Primary Cultures of Endothelial and Monocytic Cells Derived from HHT Patients: An Open Window to Unravel the Pathogeniticy of HHT

Mechanism of Disease: $50,000 Research Grant

Carmelo Bernabeu, Ph.D.
Centro de Investgaciones Biologicas, CSIC, Madrid, Spain

 

Dr. Bernabeu’s Cure HHT seed grant has been leveraged to $500,000 through the European Research Agency

 

Blood vessels are lined with endothelial cells that express two proteins known as endoglin and ALK-1. Mutations in endoglin or ALK-1 genes interfere with the expression and function of these proteins in endothelial cells, affecting the vessels network and giving rise to the Hereditary Hemorrhagic Telangiectasia (HHT). Thus, isolation of endothelial cells derived from HHT patients to determine endoglin/ALK-1 levels and activity is crucial to understand how the disease develops. So far, most of the studies have been carried out in endothelial cells from umbilical veins of affected newborns. However, since the prevalence of HHT increases with age, probably these newborn endothelial cells are not a good model system. Instead, endothelial cells from adult patients with known HHT symptoms would be a more appropriate model of choice.

In this project, we propose to isolate and characterize endothelial cells derived from blood samples of HHT patients. The same samples will be used to isolate the blood cells called monocytes, which have been shown to express endoglin, although at lower levels than endothelial cells. Both cell types will be used to determine whether the levels and function of endoglin and ALK-1 are affected in HHT patients and whether there is a correlation between these properties and the severity of the disease in the individual patient. Also, the impact of endoglin or ALK-1 mutations on endothelial gene expression using microarrays, will be assessed. These studies may help to understand the mechanisms of the disease, as well as to design new diagnostic methods.

 

Research Study Update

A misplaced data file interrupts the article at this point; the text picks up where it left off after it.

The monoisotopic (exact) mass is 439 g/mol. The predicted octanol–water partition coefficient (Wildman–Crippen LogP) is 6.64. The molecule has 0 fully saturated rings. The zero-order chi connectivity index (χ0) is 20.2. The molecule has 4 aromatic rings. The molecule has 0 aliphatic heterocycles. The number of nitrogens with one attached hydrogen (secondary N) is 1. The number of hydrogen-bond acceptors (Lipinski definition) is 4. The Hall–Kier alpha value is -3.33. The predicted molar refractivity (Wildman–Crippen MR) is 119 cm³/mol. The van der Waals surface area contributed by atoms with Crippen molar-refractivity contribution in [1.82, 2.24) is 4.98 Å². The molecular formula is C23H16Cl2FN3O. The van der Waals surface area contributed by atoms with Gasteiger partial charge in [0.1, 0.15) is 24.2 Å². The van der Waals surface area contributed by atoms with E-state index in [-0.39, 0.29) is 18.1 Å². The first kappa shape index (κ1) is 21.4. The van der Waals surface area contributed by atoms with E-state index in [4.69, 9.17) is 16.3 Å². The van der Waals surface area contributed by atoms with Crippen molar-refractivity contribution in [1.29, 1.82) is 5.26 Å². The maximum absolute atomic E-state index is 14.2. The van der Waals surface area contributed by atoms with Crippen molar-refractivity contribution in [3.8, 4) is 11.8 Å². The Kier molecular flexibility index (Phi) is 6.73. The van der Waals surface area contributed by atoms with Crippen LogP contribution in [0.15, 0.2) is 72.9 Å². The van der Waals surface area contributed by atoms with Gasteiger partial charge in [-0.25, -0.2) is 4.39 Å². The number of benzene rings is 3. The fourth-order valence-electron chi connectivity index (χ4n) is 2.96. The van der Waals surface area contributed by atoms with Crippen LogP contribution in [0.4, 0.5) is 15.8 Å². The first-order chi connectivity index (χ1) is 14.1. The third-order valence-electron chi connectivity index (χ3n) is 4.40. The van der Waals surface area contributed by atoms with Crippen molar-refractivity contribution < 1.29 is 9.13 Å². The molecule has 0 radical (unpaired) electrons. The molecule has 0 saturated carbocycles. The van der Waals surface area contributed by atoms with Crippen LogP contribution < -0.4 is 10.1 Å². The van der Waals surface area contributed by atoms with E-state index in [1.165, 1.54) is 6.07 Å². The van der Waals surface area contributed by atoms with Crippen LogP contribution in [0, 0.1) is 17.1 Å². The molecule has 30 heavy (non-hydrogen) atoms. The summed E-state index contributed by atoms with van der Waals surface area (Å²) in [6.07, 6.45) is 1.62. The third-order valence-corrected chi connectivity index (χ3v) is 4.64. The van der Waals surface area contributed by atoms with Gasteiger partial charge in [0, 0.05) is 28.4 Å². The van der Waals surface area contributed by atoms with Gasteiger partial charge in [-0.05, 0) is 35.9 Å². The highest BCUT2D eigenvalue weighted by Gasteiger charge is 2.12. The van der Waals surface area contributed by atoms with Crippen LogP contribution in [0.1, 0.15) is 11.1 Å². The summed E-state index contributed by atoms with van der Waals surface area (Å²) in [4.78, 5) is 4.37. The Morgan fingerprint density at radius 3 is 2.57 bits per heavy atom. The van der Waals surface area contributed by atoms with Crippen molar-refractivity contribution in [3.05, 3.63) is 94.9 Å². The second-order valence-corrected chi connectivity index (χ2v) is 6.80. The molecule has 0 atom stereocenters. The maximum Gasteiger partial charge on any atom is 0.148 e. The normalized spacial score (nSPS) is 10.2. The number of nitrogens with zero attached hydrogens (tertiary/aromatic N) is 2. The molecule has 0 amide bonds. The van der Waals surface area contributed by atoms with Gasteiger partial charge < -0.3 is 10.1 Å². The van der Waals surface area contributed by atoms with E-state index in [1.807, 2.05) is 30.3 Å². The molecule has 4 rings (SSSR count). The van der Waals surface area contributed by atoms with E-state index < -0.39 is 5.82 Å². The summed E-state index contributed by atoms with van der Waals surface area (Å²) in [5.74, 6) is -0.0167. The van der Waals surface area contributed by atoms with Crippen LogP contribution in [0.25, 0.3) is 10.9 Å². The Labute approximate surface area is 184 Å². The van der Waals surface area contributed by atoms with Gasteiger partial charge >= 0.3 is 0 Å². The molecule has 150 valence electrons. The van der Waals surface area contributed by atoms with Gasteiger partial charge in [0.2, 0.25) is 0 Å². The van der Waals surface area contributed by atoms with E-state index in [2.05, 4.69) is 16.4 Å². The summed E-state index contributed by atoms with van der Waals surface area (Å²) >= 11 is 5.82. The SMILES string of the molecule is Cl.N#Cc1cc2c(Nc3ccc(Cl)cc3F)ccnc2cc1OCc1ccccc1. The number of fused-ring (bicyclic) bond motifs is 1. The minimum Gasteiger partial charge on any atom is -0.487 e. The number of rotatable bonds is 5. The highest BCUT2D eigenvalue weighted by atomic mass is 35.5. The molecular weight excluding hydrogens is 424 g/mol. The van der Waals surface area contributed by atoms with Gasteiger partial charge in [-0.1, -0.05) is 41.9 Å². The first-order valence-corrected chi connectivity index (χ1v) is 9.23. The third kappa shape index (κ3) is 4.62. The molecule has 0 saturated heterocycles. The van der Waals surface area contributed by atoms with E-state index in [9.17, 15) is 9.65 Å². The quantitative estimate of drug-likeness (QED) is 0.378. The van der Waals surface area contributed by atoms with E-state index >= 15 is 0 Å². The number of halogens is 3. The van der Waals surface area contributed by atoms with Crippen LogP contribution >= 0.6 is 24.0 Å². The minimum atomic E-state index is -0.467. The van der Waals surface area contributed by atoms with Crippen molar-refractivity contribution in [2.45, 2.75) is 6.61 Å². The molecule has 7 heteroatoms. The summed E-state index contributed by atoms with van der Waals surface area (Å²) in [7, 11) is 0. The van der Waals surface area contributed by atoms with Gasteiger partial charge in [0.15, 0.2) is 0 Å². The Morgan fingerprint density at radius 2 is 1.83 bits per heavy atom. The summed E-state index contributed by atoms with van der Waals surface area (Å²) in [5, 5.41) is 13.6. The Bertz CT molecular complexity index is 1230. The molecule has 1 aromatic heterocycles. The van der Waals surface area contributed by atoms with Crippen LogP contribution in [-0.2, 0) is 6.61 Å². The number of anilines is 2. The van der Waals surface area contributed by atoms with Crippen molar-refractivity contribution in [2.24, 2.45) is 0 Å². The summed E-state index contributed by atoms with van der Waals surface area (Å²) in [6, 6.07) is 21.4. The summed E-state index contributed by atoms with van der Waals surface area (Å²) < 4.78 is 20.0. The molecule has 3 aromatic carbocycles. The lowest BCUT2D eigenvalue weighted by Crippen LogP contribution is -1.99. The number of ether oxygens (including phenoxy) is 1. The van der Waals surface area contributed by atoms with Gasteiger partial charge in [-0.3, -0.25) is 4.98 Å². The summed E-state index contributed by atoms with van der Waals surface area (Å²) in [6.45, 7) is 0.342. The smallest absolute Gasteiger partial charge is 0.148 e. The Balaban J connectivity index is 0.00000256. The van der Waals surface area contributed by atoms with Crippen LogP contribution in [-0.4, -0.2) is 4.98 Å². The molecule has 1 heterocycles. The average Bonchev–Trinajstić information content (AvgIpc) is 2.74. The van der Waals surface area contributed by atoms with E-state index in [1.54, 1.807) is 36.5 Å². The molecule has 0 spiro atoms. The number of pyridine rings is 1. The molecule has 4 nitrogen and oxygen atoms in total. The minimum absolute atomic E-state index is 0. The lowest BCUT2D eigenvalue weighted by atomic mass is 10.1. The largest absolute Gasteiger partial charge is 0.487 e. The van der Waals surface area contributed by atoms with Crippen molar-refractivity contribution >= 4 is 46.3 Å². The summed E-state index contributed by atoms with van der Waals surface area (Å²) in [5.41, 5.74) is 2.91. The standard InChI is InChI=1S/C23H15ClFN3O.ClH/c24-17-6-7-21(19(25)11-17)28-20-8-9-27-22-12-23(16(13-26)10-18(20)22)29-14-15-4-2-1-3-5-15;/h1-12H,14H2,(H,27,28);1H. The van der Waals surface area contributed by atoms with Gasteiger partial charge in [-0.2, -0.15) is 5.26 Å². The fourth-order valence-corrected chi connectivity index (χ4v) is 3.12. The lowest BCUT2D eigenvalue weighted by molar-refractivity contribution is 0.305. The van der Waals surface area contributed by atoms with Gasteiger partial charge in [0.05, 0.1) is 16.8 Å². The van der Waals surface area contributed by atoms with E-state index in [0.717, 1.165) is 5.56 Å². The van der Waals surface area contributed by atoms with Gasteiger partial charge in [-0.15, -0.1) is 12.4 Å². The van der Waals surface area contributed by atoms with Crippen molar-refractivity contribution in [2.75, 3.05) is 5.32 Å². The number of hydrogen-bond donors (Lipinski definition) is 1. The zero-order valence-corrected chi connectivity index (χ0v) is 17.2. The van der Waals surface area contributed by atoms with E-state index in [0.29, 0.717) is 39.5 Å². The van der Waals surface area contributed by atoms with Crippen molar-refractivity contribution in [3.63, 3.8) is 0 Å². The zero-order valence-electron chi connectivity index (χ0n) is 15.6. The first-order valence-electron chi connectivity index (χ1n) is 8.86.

With Cure HHT’s seed grant, I have received a $500,000 in funding from the European Research Agency,” stated Dr. Bernabeu.

According to Dr. Bernabeu, “Blood vessels are lined with endothelial cells that express two proteins known as endoglin and ALK-1. Mutations in endoglin or ALK-1 genes interfere with the expression and function of these proteins in endothelial cells, affecting the vessels network and giving rise to Hereditary Hemorrhagic Telangiectasia (HHT).

Dr. Bernabeu’s lab isolated and characterized for the first time, circulating endothelial cells derived from blood samples of HHT patients. These cells show functional abnormalities that may explain the vascular lesions of those with HHT. To further investigate the altered function of these cells, his lab analyzed the changes in their gene expression pattern (a sort of fingerprint of the cell). This study has allowed the identification of several genes specifically modified in endothelial cells from HHT patients. The genes affected are involved in different cellular processes relevant to the generation of the vascular lesion. Overall, these represent pioneer studies on the establishment of a culture method to isolate endothelial cells derived from HHT patients. Further studies on the genetic fingerprint of these cells will help to explain the molecular mechanism of the disease, which in turn may contribute to the design of novel therapeutic approaches to cure the disease.

Once a culture method to isolate endothelial cells derived from HHT patients is established, this method can be reproduced by other laboratories and these cells can be used for further biochemical and functional analyses. In addition, studies on the specific genes whose expression is affected in HHT cells are necessary. It is crucial to understand why these genes are disregulated and how the protein’s function is affected in the HHT cell.